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Reviewed by Grant Leishman for Readers' Favorite
Bone Necklace by Julia Sullivan takes a fictionalized look at an infamous period of American history, when the Native American populations were cajoled, harried, and ultimately forced onto reservations by the U.S, Government. The Nez Perce were a tribe known to be amenable to the exploration of their lands and were generally accommodating to the white settlers and their representatives. However, when it became obvious that treaties were intentionally being broken and injustices perpetrated upon their peoples, the Nez Perce made their stand. This story concentrates on a small band of Nez Perce warriors who fought bravely and tactically well to defeat a much larger, better-armed, and better-equipped adversary and effect an escape for their people from the U.S. to Canada. The cost to both sides in this conflict was horrific and the author approaches the narrative from the perspective of two main protagonists: Jack Peniel, the drunken son of the local sheriff, who desperately wants to earn his father’s respect and atone for his perceived failure to protect his step-mother from death at the hands of the Nez Perce; and Running Bird, a Nez Perce warrior who is consumed by the guilt from his careless actions that precipitated this headlong dash by his tribe for sanctuary in Canada.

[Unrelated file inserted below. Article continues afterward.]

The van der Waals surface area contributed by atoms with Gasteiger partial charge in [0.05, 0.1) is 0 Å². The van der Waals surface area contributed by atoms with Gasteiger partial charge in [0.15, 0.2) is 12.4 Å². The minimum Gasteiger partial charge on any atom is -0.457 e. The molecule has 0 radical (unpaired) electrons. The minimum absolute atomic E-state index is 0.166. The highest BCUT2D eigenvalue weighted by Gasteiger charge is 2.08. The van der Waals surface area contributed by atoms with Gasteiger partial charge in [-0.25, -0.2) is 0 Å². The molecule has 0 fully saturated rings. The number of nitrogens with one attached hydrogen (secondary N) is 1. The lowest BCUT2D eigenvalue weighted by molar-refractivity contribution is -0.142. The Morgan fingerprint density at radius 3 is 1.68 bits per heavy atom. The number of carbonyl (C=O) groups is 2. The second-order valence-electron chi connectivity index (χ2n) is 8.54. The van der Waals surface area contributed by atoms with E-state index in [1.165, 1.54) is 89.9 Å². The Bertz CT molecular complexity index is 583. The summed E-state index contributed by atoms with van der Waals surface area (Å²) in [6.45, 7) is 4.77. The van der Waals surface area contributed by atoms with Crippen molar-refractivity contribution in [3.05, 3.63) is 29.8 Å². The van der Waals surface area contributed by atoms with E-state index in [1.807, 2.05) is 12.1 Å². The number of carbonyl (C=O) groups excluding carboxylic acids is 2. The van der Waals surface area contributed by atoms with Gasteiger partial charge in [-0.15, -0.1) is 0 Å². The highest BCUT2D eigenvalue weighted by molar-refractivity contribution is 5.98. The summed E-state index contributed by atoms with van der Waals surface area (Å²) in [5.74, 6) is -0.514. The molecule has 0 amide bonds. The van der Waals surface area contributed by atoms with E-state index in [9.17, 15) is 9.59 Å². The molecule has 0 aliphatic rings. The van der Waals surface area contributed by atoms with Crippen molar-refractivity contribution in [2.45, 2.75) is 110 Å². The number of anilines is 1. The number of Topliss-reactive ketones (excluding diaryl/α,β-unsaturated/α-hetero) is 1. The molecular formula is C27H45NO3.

Bone Necklace is a deeply enthralling read on many levels. Julia Sullivan takes readers on a rollicking and intensely dramatic journey of war, hardship, privation, and moral justification that was part of the exploration of the west, at the expense of the local indigenous populations. She gives readers clear insight into the motivations and constraints experienced by both the soldiers and the Nez Perce families. Her ability to ascribe to the Nez Perce the familial love, care, and concern is a real tribute to this story’s realism and certainly creates a feeling of empathy for the plight of Native American tribes of the time. I particularly enjoyed both main characters who have major character flaws, but who are similar at their core. The story’s ability to evoke sympathy for both the common soldier and the Native American brave is a hallmark of this narrative and does the author credit. I particularly appreciated that the author highlighted both the disconnection from reality of those who make the decisions in Washington and those forced to implement those decisions on the ground, plus the bias and prejudice of those reporting the situation. It questions whether anything has changed in 150 years. I thoroughly enjoyed this read and believe it will appeal to more than just the die-hard western fan. This is a story that highlights another shameful period of history and I can highly recommend it.